Coles, V. J., Stukel, M. R., Brooks, M. T., Burd, A., Crump, B. C., Moran, M. A., et al. (2017). Ocean biogeochemistry modeled with emergent trait-based genomics.
Science, 358(6367), 1149–1154.
Abstract: Marine ecosystem models have advanced to incorporate metabolic pathways discovered with genomic sequencing, but direct comparisons between models and “omics” data are lacking. We developed a model that directly simulates metagenomes and metatranscriptomes for comparison with observations. Model microbes were randomly assigned genes for specialized functions, and communities of 68 species were simulated in the Atlantic Ocean. Unfit organisms were replaced, and the model self-organized to develop community genomes and transcriptomes. Emergent communities from simulations that were initialized with different cohorts of randomly generated microbes all produced realistic vertical and horizontal ocean nutrient, genome, and transcriptome gradients. Thus, the library of gene functions available to the community, rather than the distribution of functions among specific organisms, drove community assembly and biogeochemical gradients in the model ocean.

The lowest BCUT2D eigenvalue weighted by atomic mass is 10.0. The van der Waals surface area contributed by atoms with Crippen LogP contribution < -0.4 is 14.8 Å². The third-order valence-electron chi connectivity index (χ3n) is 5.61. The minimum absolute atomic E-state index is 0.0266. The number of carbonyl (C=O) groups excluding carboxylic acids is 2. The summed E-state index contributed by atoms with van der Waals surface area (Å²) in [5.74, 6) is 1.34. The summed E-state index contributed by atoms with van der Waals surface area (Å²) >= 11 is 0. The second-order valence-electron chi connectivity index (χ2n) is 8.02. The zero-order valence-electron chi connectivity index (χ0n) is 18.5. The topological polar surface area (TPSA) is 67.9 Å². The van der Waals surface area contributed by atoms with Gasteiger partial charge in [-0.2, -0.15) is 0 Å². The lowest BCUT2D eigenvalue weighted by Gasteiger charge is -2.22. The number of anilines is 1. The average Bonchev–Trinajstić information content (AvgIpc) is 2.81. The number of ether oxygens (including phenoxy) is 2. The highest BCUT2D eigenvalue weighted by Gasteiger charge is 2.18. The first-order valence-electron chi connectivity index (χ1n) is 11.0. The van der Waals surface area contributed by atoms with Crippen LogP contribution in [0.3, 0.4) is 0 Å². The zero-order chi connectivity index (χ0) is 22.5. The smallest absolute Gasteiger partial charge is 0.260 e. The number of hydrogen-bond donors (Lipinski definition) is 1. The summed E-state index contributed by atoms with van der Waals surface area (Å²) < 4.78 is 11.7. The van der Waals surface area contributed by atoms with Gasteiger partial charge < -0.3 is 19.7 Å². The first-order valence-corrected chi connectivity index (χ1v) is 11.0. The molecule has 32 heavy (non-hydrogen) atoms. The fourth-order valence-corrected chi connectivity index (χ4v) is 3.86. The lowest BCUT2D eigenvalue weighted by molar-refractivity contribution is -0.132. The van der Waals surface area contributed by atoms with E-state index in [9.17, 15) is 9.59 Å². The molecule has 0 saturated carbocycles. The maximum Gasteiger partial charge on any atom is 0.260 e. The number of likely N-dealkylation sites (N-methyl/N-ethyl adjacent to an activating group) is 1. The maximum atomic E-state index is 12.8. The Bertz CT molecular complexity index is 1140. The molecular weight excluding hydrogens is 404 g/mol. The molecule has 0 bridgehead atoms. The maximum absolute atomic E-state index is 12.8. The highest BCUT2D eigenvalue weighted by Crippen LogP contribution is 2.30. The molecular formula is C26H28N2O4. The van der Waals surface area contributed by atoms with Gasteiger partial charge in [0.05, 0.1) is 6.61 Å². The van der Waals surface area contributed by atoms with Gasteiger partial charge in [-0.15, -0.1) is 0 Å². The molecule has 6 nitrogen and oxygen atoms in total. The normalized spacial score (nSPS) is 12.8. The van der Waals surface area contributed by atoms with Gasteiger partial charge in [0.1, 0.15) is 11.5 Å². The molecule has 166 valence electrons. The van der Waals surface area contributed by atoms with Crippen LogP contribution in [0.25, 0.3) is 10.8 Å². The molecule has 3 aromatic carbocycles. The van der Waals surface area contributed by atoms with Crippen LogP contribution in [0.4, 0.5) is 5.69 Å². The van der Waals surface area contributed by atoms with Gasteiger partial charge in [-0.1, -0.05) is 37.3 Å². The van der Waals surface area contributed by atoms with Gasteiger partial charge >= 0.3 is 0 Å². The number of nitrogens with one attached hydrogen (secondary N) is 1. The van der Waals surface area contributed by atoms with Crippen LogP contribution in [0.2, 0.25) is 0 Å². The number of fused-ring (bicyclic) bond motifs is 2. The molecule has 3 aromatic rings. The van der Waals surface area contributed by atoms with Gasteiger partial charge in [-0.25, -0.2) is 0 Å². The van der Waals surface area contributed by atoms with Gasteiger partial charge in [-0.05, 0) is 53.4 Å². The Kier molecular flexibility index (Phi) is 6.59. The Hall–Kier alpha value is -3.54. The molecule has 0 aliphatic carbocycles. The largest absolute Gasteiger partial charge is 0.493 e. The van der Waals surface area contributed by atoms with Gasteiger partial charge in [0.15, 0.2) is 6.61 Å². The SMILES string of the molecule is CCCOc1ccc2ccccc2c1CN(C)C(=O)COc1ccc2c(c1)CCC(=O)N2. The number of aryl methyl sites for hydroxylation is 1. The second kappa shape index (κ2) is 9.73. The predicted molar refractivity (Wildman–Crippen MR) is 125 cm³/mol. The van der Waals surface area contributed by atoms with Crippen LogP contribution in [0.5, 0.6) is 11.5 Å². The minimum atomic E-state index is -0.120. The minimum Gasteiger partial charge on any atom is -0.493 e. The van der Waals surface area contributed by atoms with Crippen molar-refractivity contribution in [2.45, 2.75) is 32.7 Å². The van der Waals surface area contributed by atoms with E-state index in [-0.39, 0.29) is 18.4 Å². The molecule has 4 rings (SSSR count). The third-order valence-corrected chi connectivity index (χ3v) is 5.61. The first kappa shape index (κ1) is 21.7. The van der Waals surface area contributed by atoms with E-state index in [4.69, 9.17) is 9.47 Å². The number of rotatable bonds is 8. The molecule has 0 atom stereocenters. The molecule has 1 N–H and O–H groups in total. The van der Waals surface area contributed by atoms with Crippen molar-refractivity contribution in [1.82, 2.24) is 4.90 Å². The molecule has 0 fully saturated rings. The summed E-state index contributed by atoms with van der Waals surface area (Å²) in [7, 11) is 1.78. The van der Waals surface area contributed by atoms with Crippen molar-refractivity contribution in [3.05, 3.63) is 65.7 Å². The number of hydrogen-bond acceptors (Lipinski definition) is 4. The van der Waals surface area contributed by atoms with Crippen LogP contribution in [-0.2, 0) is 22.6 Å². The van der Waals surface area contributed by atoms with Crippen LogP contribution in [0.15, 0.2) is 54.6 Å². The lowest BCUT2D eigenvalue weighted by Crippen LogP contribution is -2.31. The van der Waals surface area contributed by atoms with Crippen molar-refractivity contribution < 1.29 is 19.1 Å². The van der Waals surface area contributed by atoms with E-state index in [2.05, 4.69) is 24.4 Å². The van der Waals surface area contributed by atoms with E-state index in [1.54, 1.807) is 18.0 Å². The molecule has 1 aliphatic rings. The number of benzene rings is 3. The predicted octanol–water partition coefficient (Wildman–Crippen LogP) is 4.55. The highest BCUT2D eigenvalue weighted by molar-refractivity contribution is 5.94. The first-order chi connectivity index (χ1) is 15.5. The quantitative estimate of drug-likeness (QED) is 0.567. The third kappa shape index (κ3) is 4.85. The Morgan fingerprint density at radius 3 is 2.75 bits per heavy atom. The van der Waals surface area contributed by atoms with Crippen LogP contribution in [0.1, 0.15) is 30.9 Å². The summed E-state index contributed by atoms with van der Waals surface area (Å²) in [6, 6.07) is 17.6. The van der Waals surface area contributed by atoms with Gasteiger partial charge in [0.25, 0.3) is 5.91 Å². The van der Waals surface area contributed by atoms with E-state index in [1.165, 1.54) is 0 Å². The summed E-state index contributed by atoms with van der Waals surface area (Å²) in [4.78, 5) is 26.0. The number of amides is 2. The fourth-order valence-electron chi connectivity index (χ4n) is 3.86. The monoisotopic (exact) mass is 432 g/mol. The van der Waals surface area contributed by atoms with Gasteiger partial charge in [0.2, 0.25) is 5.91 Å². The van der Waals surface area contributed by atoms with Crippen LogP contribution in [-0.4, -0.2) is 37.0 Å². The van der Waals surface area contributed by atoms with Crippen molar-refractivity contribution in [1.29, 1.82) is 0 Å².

Maksimova, E. V. (2018). A conceptual view on inertial internal waves in relation to the subinertial flow on the central west Florida shelf.
Sci Rep, 8(1), 15952.
Abstract: The study reported here focuses on inertial internal wave currents on the west Florida midshelf in 50 m depth. In situ observations showed that the seasonal shifts in stratification change both the frequency range of inertial internal waves and their modulation time scales. According to the analysis, the subinertial flow evolution time scales also undergo compatible seasonal variations, and the inertial internal wave currents appear to be temporally and spatially related to the subinertial flow. Specifically, the subinertial flow evolving on frontal-/quasi-geostrophic time scales appears to be accompanied by the near-inertial oscillations/inertia-gravity waves in corresponding small/finite Burger number regimes, respectively. The quasi-geostrophic subinertial currents on the west Florida shelf are probably associated with the synoptic wind-forced flow, whereas the frontal-geostrophic currents are related to the evolution of density fronts. Further details of this conceptual view should, however, be elucidated in the future.